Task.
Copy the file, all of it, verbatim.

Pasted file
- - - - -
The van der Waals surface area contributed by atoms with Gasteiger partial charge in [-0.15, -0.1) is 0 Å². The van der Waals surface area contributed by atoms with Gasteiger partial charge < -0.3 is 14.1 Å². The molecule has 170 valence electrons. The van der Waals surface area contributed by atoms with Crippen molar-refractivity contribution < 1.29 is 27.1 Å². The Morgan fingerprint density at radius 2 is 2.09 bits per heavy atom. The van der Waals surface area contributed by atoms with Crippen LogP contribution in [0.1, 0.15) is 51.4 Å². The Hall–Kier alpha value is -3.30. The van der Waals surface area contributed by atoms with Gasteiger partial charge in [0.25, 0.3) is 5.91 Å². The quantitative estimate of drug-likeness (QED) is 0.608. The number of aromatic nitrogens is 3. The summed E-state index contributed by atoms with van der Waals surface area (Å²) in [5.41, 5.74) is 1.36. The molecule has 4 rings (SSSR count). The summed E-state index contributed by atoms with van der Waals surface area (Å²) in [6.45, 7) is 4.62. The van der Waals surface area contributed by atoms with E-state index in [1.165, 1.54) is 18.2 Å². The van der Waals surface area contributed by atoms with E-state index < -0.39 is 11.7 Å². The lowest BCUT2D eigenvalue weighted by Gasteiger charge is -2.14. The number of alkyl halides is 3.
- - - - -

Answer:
The van der Waals surface area contributed by atoms with Gasteiger partial charge in [-0.15, -0.1) is 0 Å². The van der Waals surface area contributed by atoms with Gasteiger partial charge < -0.3 is 14.1 Å². The molecule has 170 valence electrons. The van der Waals surface area contributed by atoms with Crippen molar-refractivity contribution < 1.29 is 27.1 Å². The Morgan fingerprint density at radius 2 is 2.09 bits per heavy atom. The van der Waals surface area contributed by atoms with Crippen LogP contribution in [0.1, 0.15) is 51.4 Å². The Hall–Kier alpha value is -3.30. The van der Waals surface area contributed by atoms with Gasteiger partial charge in [0.25, 0.3) is 5.91 Å². The quantitative estimate of drug-likeness (QED) is 0.608. The number of aromatic nitrogens is 3. The summed E-state index contributed by atoms with van der Waals surface area (Å²) in [5.41, 5.74) is 1.36. The molecule has 4 rings (SSSR count). The summed E-state index contributed by atoms with van der Waals surface area (Å²) in [6.45, 7) is 4.62. The van der Waals surface area contributed by atoms with E-state index in [1.165, 1.54) is 18.2 Å². The van der Waals surface area contributed by atoms with E-state index < -0.39 is 11.7 Å². The lowest BCUT2D eigenvalue weighted by Gasteiger charge is -2.14. The number of alkyl halides is 3.